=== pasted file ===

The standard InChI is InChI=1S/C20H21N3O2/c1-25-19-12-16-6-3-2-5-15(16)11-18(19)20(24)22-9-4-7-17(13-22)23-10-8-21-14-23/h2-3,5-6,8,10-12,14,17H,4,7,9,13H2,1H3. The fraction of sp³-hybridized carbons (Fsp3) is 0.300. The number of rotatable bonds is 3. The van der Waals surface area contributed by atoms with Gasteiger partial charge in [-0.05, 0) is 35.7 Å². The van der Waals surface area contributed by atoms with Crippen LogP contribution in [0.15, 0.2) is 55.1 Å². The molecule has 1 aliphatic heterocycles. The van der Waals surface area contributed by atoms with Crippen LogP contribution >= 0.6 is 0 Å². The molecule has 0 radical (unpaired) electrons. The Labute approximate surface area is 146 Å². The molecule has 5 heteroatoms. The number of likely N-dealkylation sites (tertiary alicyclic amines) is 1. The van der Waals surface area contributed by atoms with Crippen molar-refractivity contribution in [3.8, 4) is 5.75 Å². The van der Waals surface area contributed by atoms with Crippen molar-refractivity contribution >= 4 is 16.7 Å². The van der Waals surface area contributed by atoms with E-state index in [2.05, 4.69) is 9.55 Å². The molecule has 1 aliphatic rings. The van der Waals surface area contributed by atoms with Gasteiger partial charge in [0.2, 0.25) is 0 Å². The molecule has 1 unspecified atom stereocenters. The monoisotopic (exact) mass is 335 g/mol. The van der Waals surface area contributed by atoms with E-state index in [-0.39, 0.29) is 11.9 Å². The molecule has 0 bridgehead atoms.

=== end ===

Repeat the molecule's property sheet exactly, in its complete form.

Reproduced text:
The standard InChI is InChI=1S/C20H21N3O2/c1-25-19-12-16-6-3-2-5-15(16)11-18(19)20(24)22-9-4-7-17(13-22)23-10-8-21-14-23/h2-3,5-6,8,10-12,14,17H,4,7,9,13H2,1H3. The fraction of sp³-hybridized carbons (Fsp3) is 0.300. The number of rotatable bonds is 3. The van der Waals surface area contributed by atoms with Gasteiger partial charge in [-0.05, 0) is 35.7 Å². The van der Waals surface area contributed by atoms with Crippen LogP contribution in [0.15, 0.2) is 55.1 Å². The molecule has 1 aliphatic heterocycles. The van der Waals surface area contributed by atoms with Crippen LogP contribution >= 0.6 is 0 Å². The molecule has 0 radical (unpaired) electrons. The Labute approximate surface area is 146 Å². The molecule has 5 heteroatoms. The number of likely N-dealkylation sites (tertiary alicyclic amines) is 1. The van der Waals surface area contributed by atoms with Crippen molar-refractivity contribution in [3.8, 4) is 5.75 Å². The van der Waals surface area contributed by atoms with Crippen molar-refractivity contribution >= 4 is 16.7 Å². The van der Waals surface area contributed by atoms with E-state index in [2.05, 4.69) is 9.55 Å². The molecule has 1 aliphatic rings. The van der Waals surface area contributed by atoms with Gasteiger partial charge in [0.2, 0.25) is 0 Å². The molecule has 1 unspecified atom stereocenters. The monoisotopic (exact) mass is 335 g/mol. The van der Waals surface area contributed by atoms with E-state index in [-0.39, 0.29) is 11.9 Å². The molecule has 0 bridgehead atoms.